AS the football European Championship plays out and we realise just how good it would have been to have been there we can take stock.
It was only in 1988 that we first went to the Euros.
Since then we’ve been to our first ever World Cup and two more after.
Two more further Euros too, though none to compare to the England-beating first one.
We are new to this going to international football events business.
Still, the Ireland of 1988 and the Ireland of 2021 are very, very different places. Our international football team can show us this.
As derided as the granny rule was by those too ignorant to know the nature of Irish society, the 1988 team was truly representative of the Irish nation.
That is, it was made up of the Irish born and those born in Britain to Irish parents or grandparents.
They may have sneered but we cheered and we knew who we were.
The Ireland 2021 team is different. The same but different. It is different but it is still a true reflection of the Irish nation.
Far more, for instance, than the media-loved Irish rugby team, where Kiwis or South Africans happily tog out in green.
Sorry, they’re not Irish, they’re just working here before returning home.
The Irish football team, by contrast, now consists, as before, of those born here in Ireland and those born abroad of Irish parentage.
What has changed, though, is that those born here have a heritage that is more mixed than just Cavan and Clare.
Now it is more Navan and Nigeria. In the last get-together for the Irish team there were four players of African descent in the squad.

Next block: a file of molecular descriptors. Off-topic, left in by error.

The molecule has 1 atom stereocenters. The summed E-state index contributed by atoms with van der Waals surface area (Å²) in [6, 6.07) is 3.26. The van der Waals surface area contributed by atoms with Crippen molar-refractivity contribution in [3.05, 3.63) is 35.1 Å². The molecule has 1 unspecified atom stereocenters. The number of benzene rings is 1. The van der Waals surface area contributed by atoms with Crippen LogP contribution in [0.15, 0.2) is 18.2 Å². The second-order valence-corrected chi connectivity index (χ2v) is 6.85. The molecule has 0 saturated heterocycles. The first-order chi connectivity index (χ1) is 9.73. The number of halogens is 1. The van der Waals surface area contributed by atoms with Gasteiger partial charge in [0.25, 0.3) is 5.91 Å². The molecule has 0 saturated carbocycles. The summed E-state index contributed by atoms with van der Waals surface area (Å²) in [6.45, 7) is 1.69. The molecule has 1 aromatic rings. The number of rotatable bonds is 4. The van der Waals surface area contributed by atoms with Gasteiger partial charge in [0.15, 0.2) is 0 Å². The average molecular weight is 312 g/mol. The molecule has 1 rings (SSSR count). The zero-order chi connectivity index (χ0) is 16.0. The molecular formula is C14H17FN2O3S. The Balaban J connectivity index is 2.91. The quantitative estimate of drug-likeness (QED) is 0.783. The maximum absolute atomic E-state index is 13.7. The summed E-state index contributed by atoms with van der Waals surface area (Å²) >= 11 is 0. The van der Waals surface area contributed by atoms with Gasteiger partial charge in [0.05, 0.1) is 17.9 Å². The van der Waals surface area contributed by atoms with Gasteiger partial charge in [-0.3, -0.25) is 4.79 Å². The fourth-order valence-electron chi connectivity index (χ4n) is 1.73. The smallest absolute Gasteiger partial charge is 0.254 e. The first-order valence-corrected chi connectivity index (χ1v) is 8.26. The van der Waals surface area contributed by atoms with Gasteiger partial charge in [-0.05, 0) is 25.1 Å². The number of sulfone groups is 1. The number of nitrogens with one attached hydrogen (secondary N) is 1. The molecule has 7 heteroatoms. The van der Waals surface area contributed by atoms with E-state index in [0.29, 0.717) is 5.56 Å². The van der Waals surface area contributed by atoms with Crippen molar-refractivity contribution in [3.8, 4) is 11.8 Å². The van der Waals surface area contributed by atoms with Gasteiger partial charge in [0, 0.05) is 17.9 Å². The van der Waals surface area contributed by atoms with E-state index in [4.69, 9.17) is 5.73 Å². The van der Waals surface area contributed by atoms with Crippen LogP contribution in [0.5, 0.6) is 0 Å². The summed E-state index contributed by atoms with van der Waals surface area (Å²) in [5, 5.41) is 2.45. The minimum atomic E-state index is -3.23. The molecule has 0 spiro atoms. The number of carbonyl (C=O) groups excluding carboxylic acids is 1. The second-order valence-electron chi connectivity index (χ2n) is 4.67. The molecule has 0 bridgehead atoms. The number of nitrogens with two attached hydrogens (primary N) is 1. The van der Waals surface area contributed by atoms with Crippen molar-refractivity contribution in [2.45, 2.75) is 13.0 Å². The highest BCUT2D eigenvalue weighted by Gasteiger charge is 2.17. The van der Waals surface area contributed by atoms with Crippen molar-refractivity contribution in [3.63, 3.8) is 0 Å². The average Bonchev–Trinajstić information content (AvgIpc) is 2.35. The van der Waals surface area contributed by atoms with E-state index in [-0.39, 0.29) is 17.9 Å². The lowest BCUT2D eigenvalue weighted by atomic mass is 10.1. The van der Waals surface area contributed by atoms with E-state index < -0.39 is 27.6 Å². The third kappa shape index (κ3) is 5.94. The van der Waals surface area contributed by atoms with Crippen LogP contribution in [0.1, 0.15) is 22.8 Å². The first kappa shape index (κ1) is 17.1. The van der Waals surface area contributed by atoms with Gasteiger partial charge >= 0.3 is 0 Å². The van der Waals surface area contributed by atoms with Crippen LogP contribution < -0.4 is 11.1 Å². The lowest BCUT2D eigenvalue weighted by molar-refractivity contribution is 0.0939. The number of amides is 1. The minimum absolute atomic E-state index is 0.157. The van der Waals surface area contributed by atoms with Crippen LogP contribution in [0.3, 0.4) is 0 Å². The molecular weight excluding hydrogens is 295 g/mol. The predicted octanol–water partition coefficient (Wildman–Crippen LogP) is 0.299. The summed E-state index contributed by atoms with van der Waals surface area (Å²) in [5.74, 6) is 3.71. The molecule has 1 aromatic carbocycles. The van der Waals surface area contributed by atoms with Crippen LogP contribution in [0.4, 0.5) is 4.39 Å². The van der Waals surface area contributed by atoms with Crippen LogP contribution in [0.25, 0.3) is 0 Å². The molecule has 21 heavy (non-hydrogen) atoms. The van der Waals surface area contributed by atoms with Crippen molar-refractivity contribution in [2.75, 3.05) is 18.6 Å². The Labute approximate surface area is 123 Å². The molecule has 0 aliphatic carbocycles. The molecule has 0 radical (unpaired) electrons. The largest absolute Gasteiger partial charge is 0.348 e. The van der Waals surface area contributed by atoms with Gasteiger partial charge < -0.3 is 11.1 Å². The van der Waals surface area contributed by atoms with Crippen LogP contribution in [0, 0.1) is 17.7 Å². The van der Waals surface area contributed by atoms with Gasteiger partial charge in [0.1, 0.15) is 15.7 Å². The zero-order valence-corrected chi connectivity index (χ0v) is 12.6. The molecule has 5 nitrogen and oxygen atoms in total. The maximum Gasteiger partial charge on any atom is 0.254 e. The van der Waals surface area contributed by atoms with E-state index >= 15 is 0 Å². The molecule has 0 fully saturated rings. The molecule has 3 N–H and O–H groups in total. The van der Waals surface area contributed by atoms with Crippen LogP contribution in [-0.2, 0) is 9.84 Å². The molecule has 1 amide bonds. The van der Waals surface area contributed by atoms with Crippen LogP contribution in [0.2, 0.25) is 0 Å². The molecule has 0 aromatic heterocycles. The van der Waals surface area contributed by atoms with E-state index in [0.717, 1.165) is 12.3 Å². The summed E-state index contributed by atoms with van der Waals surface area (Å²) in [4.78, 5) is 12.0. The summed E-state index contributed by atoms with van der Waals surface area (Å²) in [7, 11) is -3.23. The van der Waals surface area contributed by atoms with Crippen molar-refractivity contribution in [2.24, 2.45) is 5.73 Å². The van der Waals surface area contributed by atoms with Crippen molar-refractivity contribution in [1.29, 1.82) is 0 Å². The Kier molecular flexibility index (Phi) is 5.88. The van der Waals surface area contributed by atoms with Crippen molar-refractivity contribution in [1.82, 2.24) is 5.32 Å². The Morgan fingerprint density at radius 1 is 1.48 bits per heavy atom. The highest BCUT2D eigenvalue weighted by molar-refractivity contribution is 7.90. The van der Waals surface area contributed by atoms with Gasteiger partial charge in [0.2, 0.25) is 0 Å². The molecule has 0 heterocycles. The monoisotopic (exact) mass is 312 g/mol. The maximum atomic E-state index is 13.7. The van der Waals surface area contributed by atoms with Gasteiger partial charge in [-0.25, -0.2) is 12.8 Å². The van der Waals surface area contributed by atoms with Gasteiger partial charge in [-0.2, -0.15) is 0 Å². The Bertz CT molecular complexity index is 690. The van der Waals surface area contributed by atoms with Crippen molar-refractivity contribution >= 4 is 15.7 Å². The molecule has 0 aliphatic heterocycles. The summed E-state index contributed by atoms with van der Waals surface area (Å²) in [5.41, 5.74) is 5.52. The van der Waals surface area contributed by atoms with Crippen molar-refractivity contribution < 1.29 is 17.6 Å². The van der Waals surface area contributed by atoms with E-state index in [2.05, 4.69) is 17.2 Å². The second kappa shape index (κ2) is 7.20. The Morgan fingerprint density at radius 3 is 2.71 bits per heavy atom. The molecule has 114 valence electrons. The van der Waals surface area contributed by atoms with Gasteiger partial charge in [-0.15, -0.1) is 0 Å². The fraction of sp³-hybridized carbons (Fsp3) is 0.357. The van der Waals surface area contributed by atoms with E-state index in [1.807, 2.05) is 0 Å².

If you want to know how Irish those lads might be you should perhaps talk to Chiedozie Ogbene, the only one of the four not born in Ireland, about his time as a youngster playing GAA for Nemo Rangers.
As much as Seamus Coleman they are the face of, not just Irish football, but Irish society.
How fitting then that one of the first things this new squad had to face on the international stage was booing at their taking the knee.
The Hungarian crowd who did so are representative of a reactionary government severely criticised by the EU and a host of human rights bodies. What finer example of bright, hopeful, Ireland could there have been than that team making that gesture in front of that crowd?
Indeed, it is only the likes of Mattie McGrath TD who praise the likes of Hungary and we all know the likes of Mattie.
The kind who will only accept you are Irish if you can trace yourself through four generations in a west Tipperary townland.
Or those like John Waters, who recently proclaimed of Leo Varadkar, who was born in the Rotunda Hospital in Dublin to a Dungarvan mother and a father from Mumbai in India, ‘he is not Irish. He’s an Indian. He has no love for Ireland whatsoever, he shouldn’t be here, well, maybe working on the buses or something.’
And at this point Gemma O’Doherty intervenes and says ‘in an Indian restaurant, John, that’s the only place he should be working.’
Look up the online broadcast. It is all there on record.
And to think that John Waters was once a respected journalist writing for The Irish Times and Gemma O’Doherty for The Irish Independent.
Even Sinead O’Connor, who has a had a child with John Waters, has called for him to be prosecuted for inciting racism.
What happened to them I wonder? Is it that Ireland changed and they just couldn’t cope with it? Or was the spite and the bile always there?
To go from writing columns for Ireland’s leading newspapers to appearing on amateur broadcasts in the dark corners of the internet is quite a fall.
Though now that GB News has launched they might yet have a future.
Personally, I’d much rather throw my lot in with the Nemo Rangers man Ogbene who’s classy response to the Hungarian crowd was “I was hoping to come on and just score in front of their fans. Maybe it was best it didn’t happen as I might have let my emotions get the better of with me with any sort of celebration I would have done”.
A Cork man sticking it to a crowd of baying racists would have been just the job.
Somehow, I think in the future it will be.